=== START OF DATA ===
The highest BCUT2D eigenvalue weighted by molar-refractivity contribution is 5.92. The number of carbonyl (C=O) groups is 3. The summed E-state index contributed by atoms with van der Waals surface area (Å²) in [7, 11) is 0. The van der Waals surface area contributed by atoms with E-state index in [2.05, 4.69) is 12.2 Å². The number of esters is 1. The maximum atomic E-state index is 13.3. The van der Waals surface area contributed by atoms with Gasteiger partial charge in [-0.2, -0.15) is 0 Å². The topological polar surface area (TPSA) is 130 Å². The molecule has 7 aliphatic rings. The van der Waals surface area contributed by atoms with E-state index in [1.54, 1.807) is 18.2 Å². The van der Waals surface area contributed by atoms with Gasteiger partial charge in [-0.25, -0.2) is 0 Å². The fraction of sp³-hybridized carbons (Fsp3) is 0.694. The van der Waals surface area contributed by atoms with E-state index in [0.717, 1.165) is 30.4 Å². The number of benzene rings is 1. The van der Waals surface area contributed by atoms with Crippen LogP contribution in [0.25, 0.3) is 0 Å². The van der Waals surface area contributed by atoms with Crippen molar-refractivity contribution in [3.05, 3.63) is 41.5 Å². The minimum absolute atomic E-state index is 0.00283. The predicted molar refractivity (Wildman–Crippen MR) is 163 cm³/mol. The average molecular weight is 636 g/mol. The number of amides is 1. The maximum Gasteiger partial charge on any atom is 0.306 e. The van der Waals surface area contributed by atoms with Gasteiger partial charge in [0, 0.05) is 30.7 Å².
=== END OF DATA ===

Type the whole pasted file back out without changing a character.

The highest BCUT2D eigenvalue weighted by molar-refractivity contribution is 5.92. The number of carbonyl (C=O) groups is 3. The summed E-state index contributed by atoms with van der Waals surface area (Å²) in [7, 11) is 0. The van der Waals surface area contributed by atoms with E-state index in [2.05, 4.69) is 12.2 Å². The number of esters is 1. The maximum atomic E-state index is 13.3. The van der Waals surface area contributed by atoms with Gasteiger partial charge in [-0.2, -0.15) is 0 Å². The topological polar surface area (TPSA) is 130 Å². The molecule has 7 aliphatic rings. The van der Waals surface area contributed by atoms with E-state index in [1.54, 1.807) is 18.2 Å². The van der Waals surface area contributed by atoms with Gasteiger partial charge in [-0.25, -0.2) is 0 Å². The fraction of sp³-hybridized carbons (Fsp3) is 0.694. The van der Waals surface area contributed by atoms with E-state index in [0.717, 1.165) is 30.4 Å². The number of benzene rings is 1. The van der Waals surface area contributed by atoms with Crippen LogP contribution in [0.25, 0.3) is 0 Å². The van der Waals surface area contributed by atoms with Crippen molar-refractivity contribution in [3.05, 3.63) is 41.5 Å². The minimum absolute atomic E-state index is 0.00283. The predicted molar refractivity (Wildman–Crippen MR) is 163 cm³/mol. The average molecular weight is 636 g/mol. The number of amides is 1. The maximum Gasteiger partial charge on any atom is 0.306 e. The van der Waals surface area contributed by atoms with Gasteiger partial charge in [0, 0.05) is 30.7 Å².